“The Rights of Men”

“We recognize that men are also victims of domestic violence and abuse. We encourage communities to offer the same policies and protection as provided for women in similar situations. We affirm the right of men to live free from violence and abuse and urge governments to enact policies that protect men against all forms of violence and discrimination in any sector of society.

We recognize that men’s role in raising children is in equal importance to women’s and call for equal rights as women in opportunities for parental leave. When parents divorce, men often have less contact with their children. We call for equal access to child-custody, but emphasize that the best interest of the child always is the most important.”

162.III.G, The Rights of Men, The Book of Resolutions of the United Methodist Church, 2016

For today, I wanted to share this excerpt from the Book of Resolutions for a few reasons:

  • Men (and non-binary folks) deserve the same rights as women, including the right to be believed and protected from abusive individuals.
  • Men (and non-binary folks) have an equal role in parenting as mothers. Although fathers tend to have less contact with their children, that unfortunate reality should only occur if it is in the best interest of the child or children. It is possible for situations to arise where men have more contact than women in the parenting process (i.e., when Domestic Violence has occured, when the mother’s judgment is suspect, etc.), even if such situations happen less often and are statistically improbable at this point in our society’s maturation process.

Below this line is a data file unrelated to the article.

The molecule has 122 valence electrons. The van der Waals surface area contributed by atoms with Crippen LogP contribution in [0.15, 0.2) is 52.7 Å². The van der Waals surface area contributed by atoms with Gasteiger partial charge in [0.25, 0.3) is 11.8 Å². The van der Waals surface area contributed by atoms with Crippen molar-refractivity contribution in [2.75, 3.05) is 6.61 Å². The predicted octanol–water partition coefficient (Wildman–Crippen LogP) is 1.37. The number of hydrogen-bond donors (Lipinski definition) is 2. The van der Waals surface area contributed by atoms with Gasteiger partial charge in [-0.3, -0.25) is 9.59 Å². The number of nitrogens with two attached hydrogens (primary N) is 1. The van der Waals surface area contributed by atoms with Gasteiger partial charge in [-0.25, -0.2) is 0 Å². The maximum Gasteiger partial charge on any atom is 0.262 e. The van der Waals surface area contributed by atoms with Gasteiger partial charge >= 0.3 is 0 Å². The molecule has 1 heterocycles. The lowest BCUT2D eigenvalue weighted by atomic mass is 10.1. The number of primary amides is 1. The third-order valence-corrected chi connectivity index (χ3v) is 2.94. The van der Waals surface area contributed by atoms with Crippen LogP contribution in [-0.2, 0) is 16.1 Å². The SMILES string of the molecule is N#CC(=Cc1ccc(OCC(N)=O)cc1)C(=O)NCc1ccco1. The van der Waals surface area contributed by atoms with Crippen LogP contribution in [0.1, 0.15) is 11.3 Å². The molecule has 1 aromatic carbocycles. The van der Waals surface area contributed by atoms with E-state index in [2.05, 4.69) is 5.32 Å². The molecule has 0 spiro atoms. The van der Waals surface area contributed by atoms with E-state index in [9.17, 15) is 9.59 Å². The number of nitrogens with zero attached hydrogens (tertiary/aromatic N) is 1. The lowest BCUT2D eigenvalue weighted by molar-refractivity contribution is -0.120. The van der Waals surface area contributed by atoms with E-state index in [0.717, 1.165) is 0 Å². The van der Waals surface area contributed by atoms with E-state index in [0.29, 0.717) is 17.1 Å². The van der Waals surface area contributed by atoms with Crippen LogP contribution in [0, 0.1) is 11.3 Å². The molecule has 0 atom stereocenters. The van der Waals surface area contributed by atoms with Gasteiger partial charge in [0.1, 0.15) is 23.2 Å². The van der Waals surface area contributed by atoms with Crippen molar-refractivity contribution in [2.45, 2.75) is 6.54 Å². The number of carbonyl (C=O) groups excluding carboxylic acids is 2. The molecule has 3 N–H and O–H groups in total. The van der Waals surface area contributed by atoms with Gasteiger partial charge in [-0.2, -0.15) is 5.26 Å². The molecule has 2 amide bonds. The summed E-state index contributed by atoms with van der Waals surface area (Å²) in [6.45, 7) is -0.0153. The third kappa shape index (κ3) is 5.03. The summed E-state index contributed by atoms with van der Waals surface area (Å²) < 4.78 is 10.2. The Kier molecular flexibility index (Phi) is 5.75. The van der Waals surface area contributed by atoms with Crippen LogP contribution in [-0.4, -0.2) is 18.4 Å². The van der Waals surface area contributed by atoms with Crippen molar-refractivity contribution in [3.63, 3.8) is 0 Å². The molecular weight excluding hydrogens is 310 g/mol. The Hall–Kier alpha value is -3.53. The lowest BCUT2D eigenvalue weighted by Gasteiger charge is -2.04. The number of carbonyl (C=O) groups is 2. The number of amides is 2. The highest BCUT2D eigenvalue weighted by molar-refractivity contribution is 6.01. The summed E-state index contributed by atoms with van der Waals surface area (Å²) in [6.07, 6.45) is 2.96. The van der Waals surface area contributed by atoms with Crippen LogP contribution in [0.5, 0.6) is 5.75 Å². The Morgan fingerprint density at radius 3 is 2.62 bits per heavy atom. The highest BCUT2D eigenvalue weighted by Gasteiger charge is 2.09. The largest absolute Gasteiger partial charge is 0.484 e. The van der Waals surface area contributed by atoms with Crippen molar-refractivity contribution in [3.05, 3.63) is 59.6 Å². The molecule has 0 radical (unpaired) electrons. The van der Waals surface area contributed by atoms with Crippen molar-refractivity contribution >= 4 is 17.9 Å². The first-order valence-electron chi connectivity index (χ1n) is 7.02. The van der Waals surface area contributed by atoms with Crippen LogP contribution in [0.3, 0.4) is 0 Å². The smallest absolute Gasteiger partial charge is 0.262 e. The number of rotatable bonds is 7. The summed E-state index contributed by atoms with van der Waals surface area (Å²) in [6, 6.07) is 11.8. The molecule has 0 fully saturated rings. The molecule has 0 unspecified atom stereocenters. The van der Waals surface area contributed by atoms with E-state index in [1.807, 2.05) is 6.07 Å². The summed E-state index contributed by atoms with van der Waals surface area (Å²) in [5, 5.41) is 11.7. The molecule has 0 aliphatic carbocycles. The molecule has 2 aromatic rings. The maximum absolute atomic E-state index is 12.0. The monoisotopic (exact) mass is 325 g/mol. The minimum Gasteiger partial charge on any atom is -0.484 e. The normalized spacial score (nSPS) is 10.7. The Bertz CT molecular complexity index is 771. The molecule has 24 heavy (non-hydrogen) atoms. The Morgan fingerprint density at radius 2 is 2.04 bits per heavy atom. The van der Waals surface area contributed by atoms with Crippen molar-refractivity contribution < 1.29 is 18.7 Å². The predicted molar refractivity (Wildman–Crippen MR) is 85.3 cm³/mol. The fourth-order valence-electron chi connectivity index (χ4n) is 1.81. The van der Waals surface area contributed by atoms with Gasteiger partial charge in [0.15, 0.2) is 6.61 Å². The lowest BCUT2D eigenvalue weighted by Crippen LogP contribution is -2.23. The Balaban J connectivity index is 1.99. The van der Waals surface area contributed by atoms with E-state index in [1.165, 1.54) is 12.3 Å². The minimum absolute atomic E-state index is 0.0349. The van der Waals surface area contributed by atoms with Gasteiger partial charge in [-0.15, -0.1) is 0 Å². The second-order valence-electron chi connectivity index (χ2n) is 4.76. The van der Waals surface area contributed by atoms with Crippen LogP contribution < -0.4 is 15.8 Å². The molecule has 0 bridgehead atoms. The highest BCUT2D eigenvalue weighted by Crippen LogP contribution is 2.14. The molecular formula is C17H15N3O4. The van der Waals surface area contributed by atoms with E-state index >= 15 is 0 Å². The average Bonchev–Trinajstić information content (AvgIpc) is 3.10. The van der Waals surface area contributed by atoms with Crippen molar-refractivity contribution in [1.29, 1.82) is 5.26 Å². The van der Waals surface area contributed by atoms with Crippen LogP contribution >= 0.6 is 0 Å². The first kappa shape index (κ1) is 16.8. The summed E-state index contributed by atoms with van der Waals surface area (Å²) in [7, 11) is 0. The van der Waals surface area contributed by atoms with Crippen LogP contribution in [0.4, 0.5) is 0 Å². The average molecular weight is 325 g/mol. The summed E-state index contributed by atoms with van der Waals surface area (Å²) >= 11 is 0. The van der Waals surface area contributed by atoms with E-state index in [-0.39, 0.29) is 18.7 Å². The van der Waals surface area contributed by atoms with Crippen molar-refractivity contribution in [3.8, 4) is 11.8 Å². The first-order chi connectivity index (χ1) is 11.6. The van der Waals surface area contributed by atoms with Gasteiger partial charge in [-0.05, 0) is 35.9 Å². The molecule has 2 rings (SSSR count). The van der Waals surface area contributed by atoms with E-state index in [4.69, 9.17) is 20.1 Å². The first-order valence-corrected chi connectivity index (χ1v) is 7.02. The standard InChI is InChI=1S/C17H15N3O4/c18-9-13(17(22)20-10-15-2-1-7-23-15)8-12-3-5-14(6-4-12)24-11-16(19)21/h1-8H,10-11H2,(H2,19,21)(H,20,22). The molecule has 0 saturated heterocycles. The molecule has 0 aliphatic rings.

• The Book of Resolutions is a book of ideals from people gathered around the globe. Together, those individuals representing hundreds of thousands of United Methodists have proclaimed that men have rights and should be protected just as zealously as other victims of Domestic Abuse. If you have gone through this experience, you are not alone and people see your plight.

October has been Domestic Violence Awareness month since it was first introduced by the National Coalition Against Domestic Violence in 1981. Regardless of the month, domestic violence is never okay, no matter the circumstances. If you or someone you know is in desperate need of help, contact the National Domestic Violence Hotline at 1−800−799−7233 or TTY 1−800−787−3224.

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